City zoning official approves building plans, but neighborhood group may still appeal


Goldie Fields

TRAFFIC: Residents of Barrows Drive, which goes west from Fairfax opposite Shalhevet, are afraid school traffic will clog their street in spite of no-left-turn and no entry signs.

By Alexa Fishman, Community Editor

A key city zoning administrator has promised to approve Shalhevet’s  building plans, meaning that construction could begin in October if no appeal is filed.  For now though, the building’s sale to Alliance Residential — which plans to build apartments on the part of the school’s lot where classes are meeting now — has still not gone through.

On Sept. 4, Associate Zoning Administrator Fernando Tovar presided over a four-hour construction hearing at Los Angeles City Hall downtown. When it was over, Mr. Tovar said he would support the plans of Shalhevet and Alliance Residential, because Alliance wants to beautify the area and voluntarily improve traffic flow.

But according to Ms. Renee Wietzer, who represented City Councilman Tom LaBonge in support of Shalhevet, residents of nearby Barrows Drive may still appeal.

“An appeal will depend on whether Alliance will be able to do a private agreement with the people of Barrows Drive,” said Ms. Wietzer, who attended the hearing, in an interview later.  An agreement that satisfied the residents would make them less likely to keep fighting the project.

“It is not expensive for the public to appeal, [but] hopefully they won’t,”  Ms. Wietzer said.

The Erev Rosh Hashanah hearing was the final step in the city approval process.  Only the group from Barrows Drive protested.

Head of School Rabbi Ari Segal had asked a few parents and students to attend and show their support for the project, which envisions a new three-story building at the north (Sport Court) end of Shalhevet’s current campus.  Among those who came were juniors Max Helfand and Sigal Spitzer and senior Sarah Soroudi, along with parents Cindy Drazin, Mark Rothman, Claire Benyowitz and Shep Rosenman.

They came even though the proceeding was only hours before the start of Rosh Hashanah, packing into a small room that was completely filled with rows of chairs.

Alliance’s Managing Director, Drew Colquitt, addressed Mr. Tovar on behalf of Alliance Residential. Mr. Colquitt described his company’s interest in developing the community through affordable apartments and neighborhood-serving retail.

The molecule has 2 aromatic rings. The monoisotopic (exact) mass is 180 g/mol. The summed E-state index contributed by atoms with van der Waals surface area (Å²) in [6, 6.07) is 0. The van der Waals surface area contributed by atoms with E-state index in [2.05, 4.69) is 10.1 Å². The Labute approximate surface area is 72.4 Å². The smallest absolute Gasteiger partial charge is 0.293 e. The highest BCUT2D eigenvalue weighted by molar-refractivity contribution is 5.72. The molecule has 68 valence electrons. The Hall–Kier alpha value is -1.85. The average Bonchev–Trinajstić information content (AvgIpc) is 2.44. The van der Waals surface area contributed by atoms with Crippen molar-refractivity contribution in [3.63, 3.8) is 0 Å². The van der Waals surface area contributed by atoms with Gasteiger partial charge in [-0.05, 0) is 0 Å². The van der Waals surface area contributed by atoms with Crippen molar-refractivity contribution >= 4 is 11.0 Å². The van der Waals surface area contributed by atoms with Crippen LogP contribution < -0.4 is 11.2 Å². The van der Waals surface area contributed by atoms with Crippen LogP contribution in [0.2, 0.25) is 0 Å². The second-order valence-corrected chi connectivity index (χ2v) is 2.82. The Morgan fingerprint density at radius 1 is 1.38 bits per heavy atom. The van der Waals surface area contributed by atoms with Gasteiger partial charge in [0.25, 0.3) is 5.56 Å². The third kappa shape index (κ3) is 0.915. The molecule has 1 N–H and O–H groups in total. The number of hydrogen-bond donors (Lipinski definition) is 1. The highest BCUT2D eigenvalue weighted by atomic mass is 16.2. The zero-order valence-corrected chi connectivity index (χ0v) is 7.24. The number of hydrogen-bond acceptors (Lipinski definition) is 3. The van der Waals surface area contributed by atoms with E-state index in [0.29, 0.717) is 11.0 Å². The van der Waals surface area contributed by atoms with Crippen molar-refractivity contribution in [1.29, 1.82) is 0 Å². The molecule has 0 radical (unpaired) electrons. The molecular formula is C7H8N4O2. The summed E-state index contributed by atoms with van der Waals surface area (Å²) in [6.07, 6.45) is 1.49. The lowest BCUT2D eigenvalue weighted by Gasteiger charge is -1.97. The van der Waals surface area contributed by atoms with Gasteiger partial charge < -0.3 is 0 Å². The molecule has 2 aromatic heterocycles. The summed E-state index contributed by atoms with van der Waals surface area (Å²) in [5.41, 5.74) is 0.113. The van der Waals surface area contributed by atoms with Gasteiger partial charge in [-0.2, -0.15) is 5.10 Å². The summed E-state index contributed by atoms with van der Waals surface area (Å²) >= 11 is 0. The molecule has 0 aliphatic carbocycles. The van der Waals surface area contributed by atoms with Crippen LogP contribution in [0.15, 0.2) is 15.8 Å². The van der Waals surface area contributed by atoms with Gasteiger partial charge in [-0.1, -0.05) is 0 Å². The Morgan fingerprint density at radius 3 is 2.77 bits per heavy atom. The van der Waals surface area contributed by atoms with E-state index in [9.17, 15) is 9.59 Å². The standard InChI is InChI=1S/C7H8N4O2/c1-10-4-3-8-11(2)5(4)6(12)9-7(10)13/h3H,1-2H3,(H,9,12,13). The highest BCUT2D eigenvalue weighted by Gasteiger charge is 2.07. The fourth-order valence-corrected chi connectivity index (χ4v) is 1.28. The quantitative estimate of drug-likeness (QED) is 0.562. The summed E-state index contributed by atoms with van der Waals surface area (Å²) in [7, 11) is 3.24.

Rabbi Segal presented Shalhevet’s building plans, and many residents spoke in favor of the project and on behalf of Alliance’s reputation and the Shalhevet community.

Max Helfand, one of the seven students present, stood in front of Mr. Tovar and explained why Shalhevet needs a bigger building.

“A bigger building would mean bigger classrooms, and more opportunities for every student on campus,” said Max.  “It would help prepare students like me to be leaders, so that we can give back to the Los Angeles community in the future.”

The school’s board president, Mr. Larry Gill, passionately pleaded with Mr. Tovar to issue a ruling soon, explaining that further delays could postpone the opening of the new school building, now set for 2014.

But residents of Barrows Drive, a residential street which runs east-and-west between San Vicente and Fairfax, spent 90 minutes expressing concerns about traffic implications for their street. This caused the hearing, which was supposed to end by noon, to continue past 2 pm.

Barrows residents predicted that the project would cause drivers to cut through Barrows Dr. instead of using Wilshire or Olympic boulevards, and would also drive too fast down the street, endangering residents. They asked that Barrows, which already is closed to left turns from Fairfax, be closed to any through traffic at all.

Mr. Tovar, the zoning administrator, replied that construction would not noticeably impact the traffic flow on Barrows Drive, so their complaints could not legally be linked to the plan’s approval.  But even if an appeal were not successful, it could still delay the project for a few weeks or months.

According to many statements by Shalhevet officials over the last year, construction was originally supposed to begin this past summer.  But getting approval from the city of Los Angeles took longer than expected,  which meant delaying demolition of the old building until the city gives the project the green light.

Board president Mr. Gill said the new building can’t be built without money from the sale of the land to Alliance, and the sale won’t be finalized until the permits are granted.

“As a prerequisite to building an apartment complex, the developer, Alliance Residential Properties, needed to get a number of approvals from the city of Los Angeles,” Mr. Gill said, adding,  “Since Los Angeles has a pretty developed bureaucracy, it took a long time to get the approval.”

RELATED: Shalhevet wins construction appeal; construction to begin within 60 days